1200 scientists from 52 countries have spent ten years mapping an enormous ecosystem deep in the soil.
In an environment without sunlight, with an extremely high temperature and high pressure, billions of microorganisms thrive. These small organisms, which occur at a depth of more than 2.5 kilometers, have survived for millions of years in isolation.
The new research has revealed that they can cope with much less energy than previously thought possible.
Some are so-called archaea, which are among the oldest and most primitive forms of life.
Organisms live at 120 ° C
Archaea survive in an oxygen-free environment and are often extremophiles, which means that they occur in an environment that is, for example, extremely salty, acidic or hot.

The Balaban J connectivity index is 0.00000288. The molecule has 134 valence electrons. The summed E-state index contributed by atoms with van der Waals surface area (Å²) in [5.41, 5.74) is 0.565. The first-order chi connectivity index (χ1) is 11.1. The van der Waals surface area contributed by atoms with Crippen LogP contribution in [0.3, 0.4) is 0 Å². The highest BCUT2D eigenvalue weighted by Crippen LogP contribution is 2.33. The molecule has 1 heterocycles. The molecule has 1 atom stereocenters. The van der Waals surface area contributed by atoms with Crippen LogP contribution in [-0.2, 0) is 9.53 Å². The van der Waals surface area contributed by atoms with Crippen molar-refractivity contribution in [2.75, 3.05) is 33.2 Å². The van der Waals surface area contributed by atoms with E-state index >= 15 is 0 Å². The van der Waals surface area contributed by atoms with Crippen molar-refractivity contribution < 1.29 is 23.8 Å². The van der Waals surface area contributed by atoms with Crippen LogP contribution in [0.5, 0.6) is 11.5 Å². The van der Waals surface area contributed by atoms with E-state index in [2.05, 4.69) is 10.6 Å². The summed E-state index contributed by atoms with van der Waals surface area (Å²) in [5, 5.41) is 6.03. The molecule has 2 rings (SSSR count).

The scientists found organisms that lived deep in the soil at temperatures of more than 120 ° C.
New research shows that 70% of all bacteria and archaea live in the soil. These living things are deeper than previously thought possible.
This is a new record, but the scientists are convinced that there are still unknown organisms hidden in deeper soil layers.
So far, drill samples up to 5,000 meters in depth have been analyzed.
Life thrives in the deepest hole
When they took the samples, the scientists assumed they would find a limit to the maximum depth at which life can occur, but that was not the case.
Life has apparently penetrated further into the soil than we can drill.
According to the researchers, this knowledge about underground life also extends the conditions for life on other planets. We may find life in the future in places that we had previously thought impossible.